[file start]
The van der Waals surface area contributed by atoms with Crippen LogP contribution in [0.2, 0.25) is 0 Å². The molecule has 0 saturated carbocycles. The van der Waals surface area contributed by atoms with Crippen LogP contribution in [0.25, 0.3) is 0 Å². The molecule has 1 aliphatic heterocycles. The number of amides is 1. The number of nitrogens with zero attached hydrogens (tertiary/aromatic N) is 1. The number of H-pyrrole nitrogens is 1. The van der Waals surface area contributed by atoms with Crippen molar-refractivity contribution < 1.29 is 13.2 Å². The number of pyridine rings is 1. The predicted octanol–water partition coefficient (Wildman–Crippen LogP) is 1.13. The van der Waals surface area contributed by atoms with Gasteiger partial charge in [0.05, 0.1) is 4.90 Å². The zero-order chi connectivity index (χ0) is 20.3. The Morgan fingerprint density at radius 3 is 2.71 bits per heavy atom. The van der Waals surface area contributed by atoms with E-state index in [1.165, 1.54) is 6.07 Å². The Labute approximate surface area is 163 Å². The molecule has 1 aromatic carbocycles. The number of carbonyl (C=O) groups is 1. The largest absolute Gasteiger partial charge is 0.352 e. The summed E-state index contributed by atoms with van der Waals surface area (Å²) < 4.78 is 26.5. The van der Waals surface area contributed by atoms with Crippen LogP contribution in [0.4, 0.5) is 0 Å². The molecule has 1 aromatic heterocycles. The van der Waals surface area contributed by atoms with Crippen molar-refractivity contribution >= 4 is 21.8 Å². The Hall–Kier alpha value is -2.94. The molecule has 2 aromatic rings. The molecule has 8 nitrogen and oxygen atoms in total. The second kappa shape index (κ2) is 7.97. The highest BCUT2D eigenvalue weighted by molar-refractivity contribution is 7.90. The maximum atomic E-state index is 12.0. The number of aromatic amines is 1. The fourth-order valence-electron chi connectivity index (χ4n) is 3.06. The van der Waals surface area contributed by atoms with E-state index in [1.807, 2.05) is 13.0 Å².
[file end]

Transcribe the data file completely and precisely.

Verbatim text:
The van der Waals surface area contributed by atoms with Crippen LogP contribution in [0.2, 0.25) is 0 Å². The molecule has 0 saturated carbocycles. The van der Waals surface area contributed by atoms with Crippen LogP contribution in [0.25, 0.3) is 0 Å². The molecule has 1 aliphatic heterocycles. The number of amides is 1. The number of nitrogens with zero attached hydrogens (tertiary/aromatic N) is 1. The number of H-pyrrole nitrogens is 1. The van der Waals surface area contributed by atoms with Crippen molar-refractivity contribution < 1.29 is 13.2 Å². The number of pyridine rings is 1. The predicted octanol–water partition coefficient (Wildman–Crippen LogP) is 1.13. The van der Waals surface area contributed by atoms with Gasteiger partial charge in [0.05, 0.1) is 4.90 Å². The zero-order chi connectivity index (χ0) is 20.3. The Morgan fingerprint density at radius 3 is 2.71 bits per heavy atom. The van der Waals surface area contributed by atoms with E-state index in [1.165, 1.54) is 6.07 Å². The Labute approximate surface area is 163 Å². The molecule has 1 aromatic carbocycles. The number of carbonyl (C=O) groups is 1. The largest absolute Gasteiger partial charge is 0.352 e. The summed E-state index contributed by atoms with van der Waals surface area (Å²) < 4.78 is 26.5. The van der Waals surface area contributed by atoms with Crippen LogP contribution in [0.4, 0.5) is 0 Å². The molecule has 1 aromatic heterocycles. The van der Waals surface area contributed by atoms with Crippen molar-refractivity contribution >= 4 is 21.8 Å². The Hall–Kier alpha value is -2.94. The molecule has 2 aromatic rings. The molecule has 8 nitrogen and oxygen atoms in total. The second kappa shape index (κ2) is 7.97. The highest BCUT2D eigenvalue weighted by molar-refractivity contribution is 7.90. The maximum atomic E-state index is 12.0. The number of aromatic amines is 1. The fourth-order valence-electron chi connectivity index (χ4n) is 3.06. The van der Waals surface area contributed by atoms with E-state index in [1.807, 2.05) is 13.0 Å².